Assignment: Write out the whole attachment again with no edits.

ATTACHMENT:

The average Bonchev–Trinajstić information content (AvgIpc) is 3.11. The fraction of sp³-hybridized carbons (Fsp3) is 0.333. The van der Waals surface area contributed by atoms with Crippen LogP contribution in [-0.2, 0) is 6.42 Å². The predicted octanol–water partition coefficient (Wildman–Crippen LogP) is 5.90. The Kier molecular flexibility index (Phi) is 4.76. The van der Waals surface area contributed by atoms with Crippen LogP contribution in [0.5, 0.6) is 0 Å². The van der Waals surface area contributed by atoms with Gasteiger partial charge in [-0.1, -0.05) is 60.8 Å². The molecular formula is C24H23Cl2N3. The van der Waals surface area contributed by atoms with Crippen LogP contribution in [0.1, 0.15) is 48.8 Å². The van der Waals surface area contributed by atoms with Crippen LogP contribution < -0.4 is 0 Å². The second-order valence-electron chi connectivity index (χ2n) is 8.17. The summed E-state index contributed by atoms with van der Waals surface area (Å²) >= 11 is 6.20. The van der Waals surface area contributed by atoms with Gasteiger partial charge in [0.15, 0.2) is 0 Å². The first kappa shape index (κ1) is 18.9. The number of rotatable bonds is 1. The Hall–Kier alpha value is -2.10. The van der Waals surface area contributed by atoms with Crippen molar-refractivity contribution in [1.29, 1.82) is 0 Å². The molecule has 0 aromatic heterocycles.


The average Bonchev–Trinajstić information content (AvgIpc) is 3.11. The fraction of sp³-hybridized carbons (Fsp3) is 0.333. The van der Waals surface area contributed by atoms with Crippen LogP contribution in [-0.2, 0) is 6.42 Å². The predicted octanol–water partition coefficient (Wildman–Crippen LogP) is 5.90. The Kier molecular flexibility index (Phi) is 4.76. The van der Waals surface area contributed by atoms with Crippen LogP contribution in [0.5, 0.6) is 0 Å². The van der Waals surface area contributed by atoms with Gasteiger partial charge in [-0.1, -0.05) is 60.8 Å². The molecular formula is C24H23Cl2N3. The van der Waals surface area contributed by atoms with Crippen LogP contribution in [0.1, 0.15) is 48.8 Å². The van der Waals surface area contributed by atoms with Crippen LogP contribution < -0.4 is 0 Å². The second-order valence-electron chi connectivity index (χ2n) is 8.17. The summed E-state index contributed by atoms with van der Waals surface area (Å²) >= 11 is 6.20. The van der Waals surface area contributed by atoms with Gasteiger partial charge in [0.15, 0.2) is 0 Å². The first kappa shape index (κ1) is 18.9. The number of rotatable bonds is 1. The Hall–Kier alpha value is -2.10. The van der Waals surface area contributed by atoms with Crippen molar-refractivity contribution in [1.29, 1.82) is 0 Å². The molecule has 0 aromatic heterocycles.